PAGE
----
Hereditary chief Kloum Khun (Alphonse Gagnon) speaks with supporters at the blockade on the afternoon of Feb. 12. (Trevor Hewitt photo)

Hereditary chief Kloum Khun (Alphonse Gagnon) speaks with supporters at the blockade on the afternoon of Feb. 12. (Trevor Hewitt photo)

CN blockade taken down as federal, provincial representatives agree to meet with hereditary chiefs

CN blockade taken down as federal, provincial representatives agree to meet with hereditary chiefs

A blockade set up where the CN rail line intersects with Highway 16 at New Hazelton has been taken down.

Chief Spookwx (Norman Stephens) of the Gitxsan nation said following letters he received from Prime Minister Justin Trudeau and Premier John Horgan members of the Gitxsan nation and supporters took down the blockade on Thursday evening.

READ MORE: CN Rail to shut down tracks in northern B.C. if pipeline blockade continues

When The Interior News stopped by the camp on Feb. 12 Spookwx said while the decision to set up camp on the tracks was not made lightly.

He added that the railroad is on Spookwx territory of the Gitxsan nation and that recent events gave them little choice but to assert their authority over the land.

“We decided that enough is enough,” he said of the blockade which began on Feb. 8. “We put [it] up … and naturally we got an injunction against us for trespass on our own lands, which is a little much to take.”

Spookwx also expressed cynicism towards the concept of seeking consent from the appropriate decision makers in terms of land development.

“Free prior informed consent works only if you say yes,” he said. “If you say no then it’s injunction time and enforcement time.”

The railway company previously told The Interior News it has obtained court injunctions to remove both blockades and are working with RCMP to enforce the orders.

The blockade is one of dozens across the country which has had a significant impact on CN rail service across Canada.

In a news release Tuesday, CN president JJ Ruest said that hundreds of its freight trains had been cancelled and that the Port of Prince Rupert was “effectively already shut down.”

As for Spookwx, he feels it’s becoming more and more likely the best option for Indigenous people is one which utilizes the courts.

“Hopefully we get back to where we can sit down and plan for how we’re going to finish Delgamuukw because that would appear to be the only option for us now,” he said.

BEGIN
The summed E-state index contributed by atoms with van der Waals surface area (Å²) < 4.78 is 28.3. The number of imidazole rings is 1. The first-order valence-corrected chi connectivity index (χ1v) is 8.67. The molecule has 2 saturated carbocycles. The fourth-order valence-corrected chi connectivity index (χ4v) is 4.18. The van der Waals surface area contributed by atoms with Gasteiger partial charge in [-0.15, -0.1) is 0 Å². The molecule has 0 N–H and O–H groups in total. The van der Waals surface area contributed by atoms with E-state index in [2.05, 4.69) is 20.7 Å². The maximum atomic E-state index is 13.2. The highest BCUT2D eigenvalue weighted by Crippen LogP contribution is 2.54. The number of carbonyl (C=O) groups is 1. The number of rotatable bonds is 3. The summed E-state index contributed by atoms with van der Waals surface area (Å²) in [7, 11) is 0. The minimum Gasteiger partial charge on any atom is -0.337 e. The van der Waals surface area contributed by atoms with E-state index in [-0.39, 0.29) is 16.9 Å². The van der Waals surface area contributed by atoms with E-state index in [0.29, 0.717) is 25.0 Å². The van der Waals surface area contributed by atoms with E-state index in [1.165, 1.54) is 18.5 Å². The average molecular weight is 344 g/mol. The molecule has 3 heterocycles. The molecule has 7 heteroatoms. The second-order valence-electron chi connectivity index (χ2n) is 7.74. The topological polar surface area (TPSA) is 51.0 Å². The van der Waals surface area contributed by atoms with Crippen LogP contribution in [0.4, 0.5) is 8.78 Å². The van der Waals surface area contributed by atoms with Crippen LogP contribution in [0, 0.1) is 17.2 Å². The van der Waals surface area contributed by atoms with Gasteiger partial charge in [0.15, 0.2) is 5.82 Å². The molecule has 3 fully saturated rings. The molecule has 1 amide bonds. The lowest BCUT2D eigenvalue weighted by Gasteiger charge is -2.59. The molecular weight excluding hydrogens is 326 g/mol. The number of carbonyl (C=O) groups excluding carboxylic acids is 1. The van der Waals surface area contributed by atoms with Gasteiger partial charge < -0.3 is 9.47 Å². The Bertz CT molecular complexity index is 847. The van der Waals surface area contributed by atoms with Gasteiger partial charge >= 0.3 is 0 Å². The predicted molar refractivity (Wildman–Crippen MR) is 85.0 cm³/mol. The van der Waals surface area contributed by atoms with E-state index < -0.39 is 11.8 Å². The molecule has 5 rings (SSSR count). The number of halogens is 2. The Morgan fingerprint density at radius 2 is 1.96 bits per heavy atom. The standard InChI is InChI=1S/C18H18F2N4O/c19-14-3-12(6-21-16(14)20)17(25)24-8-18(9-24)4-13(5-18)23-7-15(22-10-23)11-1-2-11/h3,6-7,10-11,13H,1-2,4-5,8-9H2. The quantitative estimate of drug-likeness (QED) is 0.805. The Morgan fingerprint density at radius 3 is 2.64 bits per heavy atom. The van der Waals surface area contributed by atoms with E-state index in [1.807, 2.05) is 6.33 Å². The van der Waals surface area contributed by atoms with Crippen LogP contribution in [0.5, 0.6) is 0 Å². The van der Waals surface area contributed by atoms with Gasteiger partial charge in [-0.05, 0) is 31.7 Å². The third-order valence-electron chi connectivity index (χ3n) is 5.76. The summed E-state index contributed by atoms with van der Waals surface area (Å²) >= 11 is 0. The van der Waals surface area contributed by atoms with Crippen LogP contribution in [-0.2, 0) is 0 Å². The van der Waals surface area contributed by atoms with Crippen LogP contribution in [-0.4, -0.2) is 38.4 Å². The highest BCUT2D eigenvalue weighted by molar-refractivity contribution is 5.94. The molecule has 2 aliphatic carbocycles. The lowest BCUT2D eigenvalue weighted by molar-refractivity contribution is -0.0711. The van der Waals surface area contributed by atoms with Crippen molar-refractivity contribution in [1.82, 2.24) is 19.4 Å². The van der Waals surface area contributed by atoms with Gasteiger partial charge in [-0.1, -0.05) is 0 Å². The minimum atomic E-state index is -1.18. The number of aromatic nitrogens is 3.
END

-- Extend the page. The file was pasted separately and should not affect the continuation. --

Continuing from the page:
“Canada is still not listening, the Province here is certainly not going to listen.”

In a letter addressed to Spookwx Justin Trudeau said maintaining a strong relationship with Indigenous people is of the utmost importance to his Government.

“In this spirit, I can confirm our government’s participation at a joint meeting with Gitxsan Simgyget and Wet’suwet’en Dini Ze’ and Ts’ake ze to engage in dialogue on how the current impasse over pipeline development arose, to discuss the current situation and to seek a process that avoids such situations in the future.”

The Interior News has learned that the Province will be sending federal Minister of Crown–Indigenous Relations Carolyn Bennett to the meeting.

Indigenous Relations Minister Scott Fraser will be in attendance for the Province.

In an emailed statement Fraser said that he feels dialogue is the best way through the situation and that the Province welcomes the opportunity to sit down and hear the concerns of both parties.

“We are very pleased that after our letter was sent, the CN Rail blockade near New Hazelton was dismantled as a gesture of good faith,” said Fraser. “I know that we all ultimately want a peaceful resolution.”

A date for the meeting has not been set yet, and Spookwx has said if negotiations are unsuccessful it’s possible the blockade will go back up.

In an email to The Interior News Dawn Roberts with BC RCMP Communications confirmed the blockade had been taken down. She said the action was a result of discussions between all parties.

“Significant efforts took place to keep the lines of dialogue open between the Hereditary Chiefs, Elected Chiefs, the provincial and federal governments,” she said. “Ultimately a resolution was reached that saw the blockade peacefully end and all obstructions removed on Feb. 13 without the need for enforcement.”

The RCMP say they are hopeful the positive outcome can lead to further peaceful resolutions.